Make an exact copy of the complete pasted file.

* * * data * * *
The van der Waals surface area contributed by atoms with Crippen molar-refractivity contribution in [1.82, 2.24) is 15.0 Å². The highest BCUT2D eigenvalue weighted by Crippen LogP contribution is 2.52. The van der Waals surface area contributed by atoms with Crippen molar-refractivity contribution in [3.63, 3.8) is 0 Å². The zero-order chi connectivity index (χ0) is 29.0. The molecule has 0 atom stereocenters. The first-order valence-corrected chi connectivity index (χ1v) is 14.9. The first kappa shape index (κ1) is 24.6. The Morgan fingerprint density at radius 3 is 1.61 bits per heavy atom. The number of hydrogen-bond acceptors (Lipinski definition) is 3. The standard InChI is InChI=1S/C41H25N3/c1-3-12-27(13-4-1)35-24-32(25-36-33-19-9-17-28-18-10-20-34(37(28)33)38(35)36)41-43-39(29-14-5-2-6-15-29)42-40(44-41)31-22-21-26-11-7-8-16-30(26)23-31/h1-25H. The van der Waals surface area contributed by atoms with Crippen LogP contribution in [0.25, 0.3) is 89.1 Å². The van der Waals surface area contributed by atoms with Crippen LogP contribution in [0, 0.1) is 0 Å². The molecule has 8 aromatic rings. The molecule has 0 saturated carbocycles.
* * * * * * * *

The van der Waals surface area contributed by atoms with Crippen molar-refractivity contribution in [1.82, 2.24) is 15.0 Å². The highest BCUT2D eigenvalue weighted by Crippen LogP contribution is 2.52. The van der Waals surface area contributed by atoms with Crippen molar-refractivity contribution in [3.63, 3.8) is 0 Å². The zero-order chi connectivity index (χ0) is 29.0. The molecule has 0 atom stereocenters. The first-order valence-corrected chi connectivity index (χ1v) is 14.9. The first kappa shape index (κ1) is 24.6. The Morgan fingerprint density at radius 3 is 1.61 bits per heavy atom. The number of hydrogen-bond acceptors (Lipinski definition) is 3. The standard InChI is InChI=1S/C41H25N3/c1-3-12-27(13-4-1)35-24-32(25-36-33-19-9-17-28-18-10-20-34(37(28)33)38(35)36)41-43-39(29-14-5-2-6-15-29)42-40(44-41)31-22-21-26-11-7-8-16-30(26)23-31/h1-25H. The van der Waals surface area contributed by atoms with Crippen LogP contribution in [0.25, 0.3) is 89.1 Å². The van der Waals surface area contributed by atoms with Crippen LogP contribution in [0, 0.1) is 0 Å². The molecule has 8 aromatic rings. The molecule has 0 saturated carbocycles.